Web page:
Heat Shield matter on inner leg: The inner, lower leg heat shield is made of a type of canvas that is treated. It will keep you from burning through your RockTex but if you have a scrambler I would check the alignment before you fire up the bike and your pipes get hot.

Cleaning: When it is time to clean your suit just go with the Nikwax system. Clean it with the Nikwax cleaner and then re-waterproof (or water resist – I haven’t done it yet, just got it.

I am pleased with the Joe Rocket Survivor Suit and my quibbles are small ones. I am still more than a little surprised that they can make a suit this nice for this price.

Gerde Applethwaite.

2 thoughts on “Joe Rocket Survivor Suit Review

  1. Nice review. I need an update! Is it waterproof? Scary about the lady in the stitch, I was considering that suit. The stitch is pricy but I was thinking on it because the bike is my main form of transportation (beside the trusty bicycle of course). Anyways, a bit about water from you would be very much appreciated.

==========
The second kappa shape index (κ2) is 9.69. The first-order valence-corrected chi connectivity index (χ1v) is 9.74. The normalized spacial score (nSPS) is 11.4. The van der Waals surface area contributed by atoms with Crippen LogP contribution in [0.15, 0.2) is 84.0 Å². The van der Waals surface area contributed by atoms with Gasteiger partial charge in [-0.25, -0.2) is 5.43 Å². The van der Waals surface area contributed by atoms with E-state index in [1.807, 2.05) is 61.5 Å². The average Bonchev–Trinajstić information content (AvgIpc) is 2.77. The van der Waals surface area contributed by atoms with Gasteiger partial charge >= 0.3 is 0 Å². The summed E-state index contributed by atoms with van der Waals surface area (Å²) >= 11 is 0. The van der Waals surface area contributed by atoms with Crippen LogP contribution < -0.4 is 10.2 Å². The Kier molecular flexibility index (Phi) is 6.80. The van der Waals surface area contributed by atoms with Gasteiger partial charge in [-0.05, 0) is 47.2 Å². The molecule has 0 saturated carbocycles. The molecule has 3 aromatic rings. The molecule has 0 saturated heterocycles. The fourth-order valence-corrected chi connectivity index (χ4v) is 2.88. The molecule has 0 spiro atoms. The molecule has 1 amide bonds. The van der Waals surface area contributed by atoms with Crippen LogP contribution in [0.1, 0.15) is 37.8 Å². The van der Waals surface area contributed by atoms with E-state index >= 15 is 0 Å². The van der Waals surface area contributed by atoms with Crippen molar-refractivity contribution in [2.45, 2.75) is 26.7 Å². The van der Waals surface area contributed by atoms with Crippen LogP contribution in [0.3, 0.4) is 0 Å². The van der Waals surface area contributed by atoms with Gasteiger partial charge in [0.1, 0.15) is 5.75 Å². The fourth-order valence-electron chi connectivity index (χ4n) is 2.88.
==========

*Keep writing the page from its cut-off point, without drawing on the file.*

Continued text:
• I have only ridden in light rain in this suit but this suit is my main
      rider – we have had very little rain in our state in the last year. I
      did have the neighbor kids go after me with a garden hose and stayed
      dry but this isn’t the best test. you really need a real life test
      wear you are seated and facing into a headwind. I put more mile on
      this suit than on any piece of gear i own. i still like it. In my
      regular duty use tests i have remained dry. the only area i am
      concerned about is the crotch area as that is the key area where water
      pools when you are riding. I cannot say that it will not leak in a
      heavy downpour but so far i have remained dry.